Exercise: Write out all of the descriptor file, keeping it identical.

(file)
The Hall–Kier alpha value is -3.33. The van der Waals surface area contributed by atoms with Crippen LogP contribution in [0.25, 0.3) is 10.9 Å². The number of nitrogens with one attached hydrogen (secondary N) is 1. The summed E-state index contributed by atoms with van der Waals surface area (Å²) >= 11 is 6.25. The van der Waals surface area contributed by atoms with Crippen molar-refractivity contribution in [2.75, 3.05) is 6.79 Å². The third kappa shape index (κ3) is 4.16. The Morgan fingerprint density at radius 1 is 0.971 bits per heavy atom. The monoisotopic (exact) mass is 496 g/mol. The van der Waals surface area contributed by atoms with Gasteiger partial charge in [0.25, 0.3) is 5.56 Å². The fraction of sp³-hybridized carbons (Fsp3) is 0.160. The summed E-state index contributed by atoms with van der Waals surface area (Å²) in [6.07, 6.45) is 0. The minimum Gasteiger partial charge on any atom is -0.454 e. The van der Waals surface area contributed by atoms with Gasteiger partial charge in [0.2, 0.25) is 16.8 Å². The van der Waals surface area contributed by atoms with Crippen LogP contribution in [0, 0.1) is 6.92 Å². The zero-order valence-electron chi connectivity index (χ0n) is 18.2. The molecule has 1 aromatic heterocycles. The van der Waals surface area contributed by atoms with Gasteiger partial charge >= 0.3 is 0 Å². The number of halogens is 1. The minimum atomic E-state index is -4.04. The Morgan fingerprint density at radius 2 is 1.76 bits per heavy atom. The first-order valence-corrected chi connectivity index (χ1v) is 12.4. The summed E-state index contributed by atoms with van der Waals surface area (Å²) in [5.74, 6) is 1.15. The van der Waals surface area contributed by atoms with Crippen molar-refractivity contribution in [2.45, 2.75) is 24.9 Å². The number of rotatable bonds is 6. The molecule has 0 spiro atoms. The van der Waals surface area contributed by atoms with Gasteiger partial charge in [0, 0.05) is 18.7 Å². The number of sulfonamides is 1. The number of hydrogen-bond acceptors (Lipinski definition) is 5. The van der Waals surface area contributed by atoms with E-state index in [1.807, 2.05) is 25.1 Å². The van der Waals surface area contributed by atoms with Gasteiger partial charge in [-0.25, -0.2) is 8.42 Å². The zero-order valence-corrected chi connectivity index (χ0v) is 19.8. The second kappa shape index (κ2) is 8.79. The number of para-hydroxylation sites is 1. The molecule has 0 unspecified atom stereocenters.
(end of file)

The Hall–Kier alpha value is -3.33. The van der Waals surface area contributed by atoms with Crippen LogP contribution in [0.25, 0.3) is 10.9 Å². The number of nitrogens with one attached hydrogen (secondary N) is 1. The summed E-state index contributed by atoms with van der Waals surface area (Å²) >= 11 is 6.25. The van der Waals surface area contributed by atoms with Crippen molar-refractivity contribution in [2.75, 3.05) is 6.79 Å². The third kappa shape index (κ3) is 4.16. The Morgan fingerprint density at radius 1 is 0.971 bits per heavy atom. The monoisotopic (exact) mass is 496 g/mol. The van der Waals surface area contributed by atoms with Gasteiger partial charge in [0.25, 0.3) is 5.56 Å². The fraction of sp³-hybridized carbons (Fsp3) is 0.160. The summed E-state index contributed by atoms with van der Waals surface area (Å²) in [6.07, 6.45) is 0. The minimum Gasteiger partial charge on any atom is -0.454 e. The van der Waals surface area contributed by atoms with Gasteiger partial charge in [0.2, 0.25) is 16.8 Å². The van der Waals surface area contributed by atoms with Crippen LogP contribution in [0, 0.1) is 6.92 Å². The zero-order valence-electron chi connectivity index (χ0n) is 18.2. The molecule has 1 aromatic heterocycles. The van der Waals surface area contributed by atoms with Gasteiger partial charge >= 0.3 is 0 Å². The number of halogens is 1. The minimum atomic E-state index is -4.04. The Morgan fingerprint density at radius 2 is 1.76 bits per heavy atom. The first-order valence-corrected chi connectivity index (χ1v) is 12.4. The summed E-state index contributed by atoms with van der Waals surface area (Å²) in [5.74, 6) is 1.15. The van der Waals surface area contributed by atoms with Crippen molar-refractivity contribution in [2.45, 2.75) is 24.9 Å². The number of rotatable bonds is 6. The molecule has 0 spiro atoms. The van der Waals surface area contributed by atoms with Gasteiger partial charge in [0, 0.05) is 18.7 Å². The number of sulfonamides is 1. The number of hydrogen-bond acceptors (Lipinski definition) is 5. The van der Waals surface area contributed by atoms with E-state index in [1.807, 2.05) is 25.1 Å². The van der Waals surface area contributed by atoms with Gasteiger partial charge in [-0.25, -0.2) is 8.42 Å². The zero-order valence-corrected chi connectivity index (χ0v) is 19.8. The second kappa shape index (κ2) is 8.79. The number of para-hydroxylation sites is 1. The molecule has 0 unspecified atom stereocenters.